Impact drivers are one of those tools that I have in my arsenal and that I would say is a must have for any toolset, and yet I forget how useful they can really be! Nowadays with combi drills and drill drivers and whatnot, it’s easy to forget about the usefulness or impact drivers and the efficiency they offer to your jobs. Whilst I love drills, I’ve found myself using my impact driver a lot more recently just because of its handiness and power, because they offer a lot more than the standard driver settings on most drills and can deliver a good amount of force to some difficult jobs I’ve been doing. That in mind, I was interested to see what the current market is offering when it comes to impact drivers, and to see if there’s any I wanted to invest in (mine was starting to knacker out, so it’s time for a replacement!).
With that decision, I ordered a few and did my research, and that means I wanted to review them. I ordered quite a few and gave them all a good go, and it’s become clear what impact drivers are best for what. There’s a few things to look for in an impact driver which really makes the difference to both the quality of the driver and also the sort of jobs you’ll be using it for, but don’t worry, there’s a short buyers guide included at the end of this review to help you out. As well as this, there’s some frequently asked questions and their answers too.
Best Impact Driver list below:
- Makita DTD152Z 18V Li-Ion LXT Impact Driver (Best overall)
- INGCO Brushless Impact Driver 20V Li-Ion Cordless Impact Driver (Best value)
- Ryobi 0 R18ID2-120SZ 18V Cordless Impact Driver Starter Kit (Best performance)
- WORX WX291 18V (20V Max) Cordless Impact Driver with 2.0 Ah Battery (Best for professional use/best against wear and tear)
- Bosch Professional 06019A6901 12 V System GDR 12V-105 Cordless Impact Driver (Most compact and handy for round the home)
- GALAX PRO 20V 2-speeds Drill Driver and Impact Driver Combo Kit (Best for wood)
What is an impact driver?
In short, an impact driver is a small power tool which looks similar to a drill, but which drives screws and bolts with high torque into material as well as being able to reverse them. You’ll have noticed that the most common power tool is a drill driver, which is a multi-purpose tool which has the ability to drill holes into material, but which also has a high torque setting for driving. Well, an impact driver is the same just without the drill bit…(Well, you could use them as a drill, but I wouldn’t recommend it!)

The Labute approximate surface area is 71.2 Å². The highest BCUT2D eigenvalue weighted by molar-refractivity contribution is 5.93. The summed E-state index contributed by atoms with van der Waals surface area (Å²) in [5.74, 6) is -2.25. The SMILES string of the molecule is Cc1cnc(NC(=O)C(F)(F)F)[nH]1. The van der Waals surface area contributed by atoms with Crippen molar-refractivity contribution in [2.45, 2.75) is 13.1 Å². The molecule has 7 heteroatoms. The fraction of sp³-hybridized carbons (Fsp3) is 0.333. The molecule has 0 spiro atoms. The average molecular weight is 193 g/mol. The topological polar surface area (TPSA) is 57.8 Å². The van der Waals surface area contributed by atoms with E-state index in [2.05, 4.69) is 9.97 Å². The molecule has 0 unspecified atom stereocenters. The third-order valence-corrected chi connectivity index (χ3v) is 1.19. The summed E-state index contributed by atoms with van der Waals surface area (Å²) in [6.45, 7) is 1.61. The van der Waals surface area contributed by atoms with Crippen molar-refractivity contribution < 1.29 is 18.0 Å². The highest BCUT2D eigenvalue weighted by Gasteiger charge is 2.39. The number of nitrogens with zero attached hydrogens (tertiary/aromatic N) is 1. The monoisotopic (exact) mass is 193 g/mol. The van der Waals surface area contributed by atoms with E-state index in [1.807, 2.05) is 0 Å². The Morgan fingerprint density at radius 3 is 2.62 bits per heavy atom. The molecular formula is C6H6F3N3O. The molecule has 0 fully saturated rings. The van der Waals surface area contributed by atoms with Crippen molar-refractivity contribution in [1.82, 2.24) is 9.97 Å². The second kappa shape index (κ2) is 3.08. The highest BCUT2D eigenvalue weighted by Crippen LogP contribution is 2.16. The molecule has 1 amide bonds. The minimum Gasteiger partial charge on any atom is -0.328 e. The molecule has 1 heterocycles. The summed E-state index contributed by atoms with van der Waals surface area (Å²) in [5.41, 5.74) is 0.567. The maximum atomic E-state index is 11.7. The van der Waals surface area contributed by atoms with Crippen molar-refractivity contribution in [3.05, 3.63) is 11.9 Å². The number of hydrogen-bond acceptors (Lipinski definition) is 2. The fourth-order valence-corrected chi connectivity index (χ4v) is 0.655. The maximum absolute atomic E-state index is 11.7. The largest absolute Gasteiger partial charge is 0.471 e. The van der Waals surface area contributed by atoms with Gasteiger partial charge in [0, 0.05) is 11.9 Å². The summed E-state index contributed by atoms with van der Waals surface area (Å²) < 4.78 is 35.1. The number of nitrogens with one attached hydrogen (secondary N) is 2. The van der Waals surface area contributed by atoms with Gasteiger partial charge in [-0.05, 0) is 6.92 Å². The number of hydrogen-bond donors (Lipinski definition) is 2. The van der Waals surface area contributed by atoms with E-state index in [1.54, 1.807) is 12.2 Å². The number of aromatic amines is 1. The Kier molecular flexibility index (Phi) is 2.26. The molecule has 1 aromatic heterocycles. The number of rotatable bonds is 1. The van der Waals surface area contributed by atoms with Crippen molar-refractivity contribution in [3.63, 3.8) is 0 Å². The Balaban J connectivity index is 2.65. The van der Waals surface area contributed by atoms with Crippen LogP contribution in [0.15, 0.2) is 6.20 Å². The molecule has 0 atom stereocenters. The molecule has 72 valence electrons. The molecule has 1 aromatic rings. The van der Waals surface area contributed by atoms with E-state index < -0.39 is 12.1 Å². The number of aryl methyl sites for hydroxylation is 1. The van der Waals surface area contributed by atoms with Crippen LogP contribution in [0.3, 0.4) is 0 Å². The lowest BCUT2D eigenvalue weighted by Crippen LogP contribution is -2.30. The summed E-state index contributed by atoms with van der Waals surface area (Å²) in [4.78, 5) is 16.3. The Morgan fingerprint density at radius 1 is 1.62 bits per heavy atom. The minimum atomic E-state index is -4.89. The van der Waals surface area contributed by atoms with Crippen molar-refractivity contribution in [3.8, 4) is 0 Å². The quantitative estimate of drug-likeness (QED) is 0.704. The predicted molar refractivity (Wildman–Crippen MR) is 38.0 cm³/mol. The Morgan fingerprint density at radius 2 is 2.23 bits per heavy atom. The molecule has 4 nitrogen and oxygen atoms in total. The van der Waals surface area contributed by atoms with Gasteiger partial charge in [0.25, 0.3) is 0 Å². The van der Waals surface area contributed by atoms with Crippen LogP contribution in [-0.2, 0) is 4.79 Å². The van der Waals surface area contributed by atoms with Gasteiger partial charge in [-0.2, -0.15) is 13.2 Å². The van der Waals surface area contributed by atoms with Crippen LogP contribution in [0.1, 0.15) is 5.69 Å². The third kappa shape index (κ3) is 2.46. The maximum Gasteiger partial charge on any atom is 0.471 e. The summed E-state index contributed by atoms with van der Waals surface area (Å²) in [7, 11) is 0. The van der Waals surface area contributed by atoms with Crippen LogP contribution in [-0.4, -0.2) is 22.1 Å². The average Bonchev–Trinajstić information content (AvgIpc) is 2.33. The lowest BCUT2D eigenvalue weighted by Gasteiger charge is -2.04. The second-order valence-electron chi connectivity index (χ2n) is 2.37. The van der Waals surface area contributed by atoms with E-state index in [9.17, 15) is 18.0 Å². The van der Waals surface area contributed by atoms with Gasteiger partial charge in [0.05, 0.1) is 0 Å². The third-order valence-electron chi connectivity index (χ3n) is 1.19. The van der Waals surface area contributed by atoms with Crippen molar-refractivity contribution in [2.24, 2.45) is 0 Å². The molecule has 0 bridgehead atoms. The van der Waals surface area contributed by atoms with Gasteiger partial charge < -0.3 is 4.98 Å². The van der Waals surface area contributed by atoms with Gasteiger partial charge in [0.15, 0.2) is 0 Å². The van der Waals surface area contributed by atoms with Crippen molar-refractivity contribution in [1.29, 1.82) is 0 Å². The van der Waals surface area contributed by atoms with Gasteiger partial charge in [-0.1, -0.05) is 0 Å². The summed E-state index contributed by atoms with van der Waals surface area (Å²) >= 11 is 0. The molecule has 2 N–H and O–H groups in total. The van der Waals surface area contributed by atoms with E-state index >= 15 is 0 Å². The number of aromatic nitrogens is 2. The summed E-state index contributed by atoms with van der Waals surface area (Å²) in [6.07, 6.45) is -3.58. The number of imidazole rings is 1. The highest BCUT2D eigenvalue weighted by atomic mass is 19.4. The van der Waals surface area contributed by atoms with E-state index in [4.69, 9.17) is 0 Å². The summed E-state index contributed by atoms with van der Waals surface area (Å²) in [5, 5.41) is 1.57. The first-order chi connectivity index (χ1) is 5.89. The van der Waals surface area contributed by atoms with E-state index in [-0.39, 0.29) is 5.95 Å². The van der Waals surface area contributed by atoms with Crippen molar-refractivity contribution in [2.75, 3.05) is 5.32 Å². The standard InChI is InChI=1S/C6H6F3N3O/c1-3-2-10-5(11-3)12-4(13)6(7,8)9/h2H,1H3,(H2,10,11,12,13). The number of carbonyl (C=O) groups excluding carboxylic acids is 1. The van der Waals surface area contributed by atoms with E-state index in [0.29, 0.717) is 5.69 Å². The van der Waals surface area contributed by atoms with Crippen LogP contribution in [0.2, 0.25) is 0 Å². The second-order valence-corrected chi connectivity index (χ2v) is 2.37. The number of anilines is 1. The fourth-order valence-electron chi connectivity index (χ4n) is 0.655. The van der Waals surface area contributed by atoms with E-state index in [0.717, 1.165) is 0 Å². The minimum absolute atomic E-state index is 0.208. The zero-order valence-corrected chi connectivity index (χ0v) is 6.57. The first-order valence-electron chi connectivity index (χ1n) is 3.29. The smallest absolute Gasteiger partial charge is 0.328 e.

So, how does it work? Well, an impact driver delivers a strong, sudden rotational force that thrusts in a forward direction to deliver high power to a bolt or screw. This is really handy when you have some bolts/screws that are just too stiff for a drill to sort out, or, even for the opposite, to really secure a bolt/screw into its material.
Do I need one if I have a drill?
Now this question I have heard a thousand times, and if you’re a handy person or someone who will be using power tools frequently, the answer is yes you do! Drills are great and are definitely a must have, and their drive settings are generally okay for some jobs, but impact drivers guarantee that there is no bolt or screw that is too stiff.
Since they’re generally so compact and lightweight, it also means you won’t have to haul it around and it won’t be a pain, so that makes it even more ideal. In short, drills are great, but having an impact driver just delivers that extra amount of power that will make driving screws or bolts (whether it’s in or out) more efficient than a drill driver would.
What sort of jobs would I need an impact driver for?
Well in my experience pretty much all jobs become more efficient/less hassle when you have an impact driver, but I would say that whilst they’re useful for tightening stuff around the home and for woodworking purposes, their primary benefits are best seen in metalworking and construction. This is because these are the jobs where larger bolts or fasteners are seen, and so an impact driver delivers the power and strength needed for jobs where structural security and integrity is vital. Like I said, they’re great for woodworking and I find them really useful when I’m in the workshop, so I would say that you can really benefit from one there too. They are just so easy to use – a forward and reverse gear. That’s pretty much it!
1. Makita DTD152Z 18V Li-Ion LXT Impact Driver (Best overall)
Easily the best impact driver on the market right now, and the one that I’ve chosen as my designated driver for future work, is the Makita 18V driver. I can’t suggest this one enough and I find that it delivers the best in terms of reliability, ease of use and general performance. It has everything you need without any fancy extras, does the job and also doesn’t rinse your wallet dry. So, why did I take such shining to this?